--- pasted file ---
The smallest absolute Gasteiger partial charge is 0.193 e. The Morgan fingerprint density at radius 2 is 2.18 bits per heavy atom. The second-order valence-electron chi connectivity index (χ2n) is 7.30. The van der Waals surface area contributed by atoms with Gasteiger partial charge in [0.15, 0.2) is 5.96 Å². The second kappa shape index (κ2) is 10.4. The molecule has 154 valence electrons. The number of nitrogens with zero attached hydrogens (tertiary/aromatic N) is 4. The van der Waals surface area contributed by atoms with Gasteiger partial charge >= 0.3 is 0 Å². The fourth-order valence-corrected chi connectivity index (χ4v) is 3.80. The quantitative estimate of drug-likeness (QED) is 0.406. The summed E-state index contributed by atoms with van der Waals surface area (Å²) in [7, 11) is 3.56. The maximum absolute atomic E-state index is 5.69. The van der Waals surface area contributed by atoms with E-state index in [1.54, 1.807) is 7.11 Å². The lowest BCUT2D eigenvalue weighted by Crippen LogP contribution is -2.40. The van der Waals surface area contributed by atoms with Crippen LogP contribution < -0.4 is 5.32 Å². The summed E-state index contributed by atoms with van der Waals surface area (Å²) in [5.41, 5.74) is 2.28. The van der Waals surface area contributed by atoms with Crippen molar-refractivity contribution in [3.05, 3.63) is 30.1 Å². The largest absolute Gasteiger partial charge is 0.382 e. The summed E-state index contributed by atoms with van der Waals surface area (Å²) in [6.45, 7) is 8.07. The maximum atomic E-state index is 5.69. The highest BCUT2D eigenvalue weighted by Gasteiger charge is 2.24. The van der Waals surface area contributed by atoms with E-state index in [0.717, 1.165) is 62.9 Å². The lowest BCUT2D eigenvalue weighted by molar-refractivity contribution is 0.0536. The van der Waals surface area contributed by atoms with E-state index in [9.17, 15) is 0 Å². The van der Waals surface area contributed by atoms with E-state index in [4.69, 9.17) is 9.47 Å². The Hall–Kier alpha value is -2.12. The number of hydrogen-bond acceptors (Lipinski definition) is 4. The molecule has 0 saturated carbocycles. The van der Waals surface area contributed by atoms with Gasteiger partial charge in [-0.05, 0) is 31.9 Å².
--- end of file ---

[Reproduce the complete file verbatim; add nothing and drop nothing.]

The smallest absolute Gasteiger partial charge is 0.193 e. The Morgan fingerprint density at radius 2 is 2.18 bits per heavy atom. The second-order valence-electron chi connectivity index (χ2n) is 7.30. The van der Waals surface area contributed by atoms with Gasteiger partial charge in [0.15, 0.2) is 5.96 Å². The second kappa shape index (κ2) is 10.4. The molecule has 154 valence electrons. The number of nitrogens with zero attached hydrogens (tertiary/aromatic N) is 4. The van der Waals surface area contributed by atoms with Gasteiger partial charge >= 0.3 is 0 Å². The fourth-order valence-corrected chi connectivity index (χ4v) is 3.80. The quantitative estimate of drug-likeness (QED) is 0.406. The summed E-state index contributed by atoms with van der Waals surface area (Å²) in [7, 11) is 3.56. The maximum absolute atomic E-state index is 5.69. The van der Waals surface area contributed by atoms with E-state index in [1.54, 1.807) is 7.11 Å². The lowest BCUT2D eigenvalue weighted by Crippen LogP contribution is -2.40. The van der Waals surface area contributed by atoms with Crippen LogP contribution < -0.4 is 5.32 Å². The summed E-state index contributed by atoms with van der Waals surface area (Å²) in [5.41, 5.74) is 2.28. The van der Waals surface area contributed by atoms with Crippen molar-refractivity contribution in [3.05, 3.63) is 30.1 Å². The largest absolute Gasteiger partial charge is 0.382 e. The summed E-state index contributed by atoms with van der Waals surface area (Å²) in [6.45, 7) is 8.07. The maximum atomic E-state index is 5.69. The highest BCUT2D eigenvalue weighted by Gasteiger charge is 2.24. The van der Waals surface area contributed by atoms with E-state index in [0.717, 1.165) is 62.9 Å². The lowest BCUT2D eigenvalue weighted by molar-refractivity contribution is 0.0536. The van der Waals surface area contributed by atoms with E-state index in [9.17, 15) is 0 Å². The van der Waals surface area contributed by atoms with E-state index in [4.69, 9.17) is 9.47 Å². The Hall–Kier alpha value is -2.12. The number of hydrogen-bond acceptors (Lipinski definition) is 4. The molecule has 0 saturated carbocycles. The van der Waals surface area contributed by atoms with Gasteiger partial charge in [-0.05, 0) is 31.9 Å².